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Apocynum cannabinum: anthocyanin content of stems and leaves

Lauren Guggina and Dana Dudle
Biology Department and Science Research Fellows Program, DePauw University
Summer 2006

Apocynum cannabinum is an herbaceous perennial native plant.  The stem and leaf color of A. cannabinum varies from green to dark red due to different levels of anthocyanin pigments. Anthocyanins have a variety of purposes for different plants, including photoprotection, osmotic balance, and protection of photolabile defensive compounds. In this study, we compared the anthocyanin content of stems and leaves of A. cannabinum in relation to light intensity.  We studied A. cannabinum in the Quarry Bottom where environmental conditions were stressful and the forested edge of a parking lot where conditions were less stressful.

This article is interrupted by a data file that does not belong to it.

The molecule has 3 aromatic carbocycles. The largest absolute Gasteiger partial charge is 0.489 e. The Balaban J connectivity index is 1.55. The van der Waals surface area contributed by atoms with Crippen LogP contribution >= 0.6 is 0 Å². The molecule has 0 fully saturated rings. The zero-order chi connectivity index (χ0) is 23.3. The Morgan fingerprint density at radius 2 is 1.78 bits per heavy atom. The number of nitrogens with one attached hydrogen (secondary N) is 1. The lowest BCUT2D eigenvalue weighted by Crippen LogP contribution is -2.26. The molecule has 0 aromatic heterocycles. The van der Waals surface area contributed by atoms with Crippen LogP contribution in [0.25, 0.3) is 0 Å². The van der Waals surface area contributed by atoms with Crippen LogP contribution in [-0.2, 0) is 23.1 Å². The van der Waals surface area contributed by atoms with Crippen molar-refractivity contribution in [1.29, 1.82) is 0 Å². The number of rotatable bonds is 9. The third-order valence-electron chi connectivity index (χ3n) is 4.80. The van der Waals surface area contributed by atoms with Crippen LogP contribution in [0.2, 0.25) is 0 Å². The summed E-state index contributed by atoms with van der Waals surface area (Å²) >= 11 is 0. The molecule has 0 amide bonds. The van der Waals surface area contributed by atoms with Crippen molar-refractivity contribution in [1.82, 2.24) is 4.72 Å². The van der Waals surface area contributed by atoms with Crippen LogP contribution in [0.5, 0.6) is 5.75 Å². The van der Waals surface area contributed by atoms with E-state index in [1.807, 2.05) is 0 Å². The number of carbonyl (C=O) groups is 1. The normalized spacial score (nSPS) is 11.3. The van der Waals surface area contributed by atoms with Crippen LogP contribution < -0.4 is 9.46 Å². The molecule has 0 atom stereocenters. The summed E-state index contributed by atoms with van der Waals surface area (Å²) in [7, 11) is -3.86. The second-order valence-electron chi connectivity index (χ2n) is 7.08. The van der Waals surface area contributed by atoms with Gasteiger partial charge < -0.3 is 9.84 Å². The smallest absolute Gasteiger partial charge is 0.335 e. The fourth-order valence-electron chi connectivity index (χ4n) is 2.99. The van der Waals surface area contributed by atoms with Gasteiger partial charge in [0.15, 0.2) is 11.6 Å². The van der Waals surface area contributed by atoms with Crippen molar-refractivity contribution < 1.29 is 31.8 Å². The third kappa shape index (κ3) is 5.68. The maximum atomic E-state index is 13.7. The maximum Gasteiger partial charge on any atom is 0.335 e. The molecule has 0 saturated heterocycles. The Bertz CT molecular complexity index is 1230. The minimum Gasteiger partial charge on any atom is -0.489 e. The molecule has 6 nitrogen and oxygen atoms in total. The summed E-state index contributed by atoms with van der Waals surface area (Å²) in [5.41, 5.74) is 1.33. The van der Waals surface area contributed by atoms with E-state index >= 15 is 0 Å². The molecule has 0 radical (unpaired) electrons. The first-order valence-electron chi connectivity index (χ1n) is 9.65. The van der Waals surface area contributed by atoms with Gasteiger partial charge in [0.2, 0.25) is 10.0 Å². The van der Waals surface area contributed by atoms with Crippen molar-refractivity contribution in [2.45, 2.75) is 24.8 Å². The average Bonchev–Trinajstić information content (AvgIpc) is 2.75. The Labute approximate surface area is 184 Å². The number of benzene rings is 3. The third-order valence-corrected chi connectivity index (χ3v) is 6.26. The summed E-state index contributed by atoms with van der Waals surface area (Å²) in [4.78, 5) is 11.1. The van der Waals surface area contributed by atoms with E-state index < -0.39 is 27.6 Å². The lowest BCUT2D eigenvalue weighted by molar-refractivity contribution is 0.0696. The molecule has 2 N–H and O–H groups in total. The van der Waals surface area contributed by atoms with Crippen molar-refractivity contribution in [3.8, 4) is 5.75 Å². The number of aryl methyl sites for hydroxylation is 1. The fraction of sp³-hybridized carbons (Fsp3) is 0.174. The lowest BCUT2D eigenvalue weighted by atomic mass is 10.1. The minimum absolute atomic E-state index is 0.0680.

We designated plants as "sun" or "shade" according to visual observation of their surroundings. Irradiance was measured with a light meter at three hour intervals for three days. We collected stem and leaf samples, extracted anthocyanins, and assessed anthocyanin content using a spectrophotometer. 

Anthocyanin content was significantly higher in stems than leaves.  Anthocyanins were most concentrated in the vascular tissue of leaves.  Anthocyanin content differed significantly between stems in the sun and shade but not between leaves in the sun and shade. 

Investigating variation in anthocyanin content in A. cannabinum gives insight into what helps this plant survive in stressful conditions, such as the Quarry Bottom.  There are many environmental variables and stresses that A. cannabinum experiences in the Quarry Bottom. Anthocyanins may alleviate stresses associated with drought, rocky soil, and limited water availability.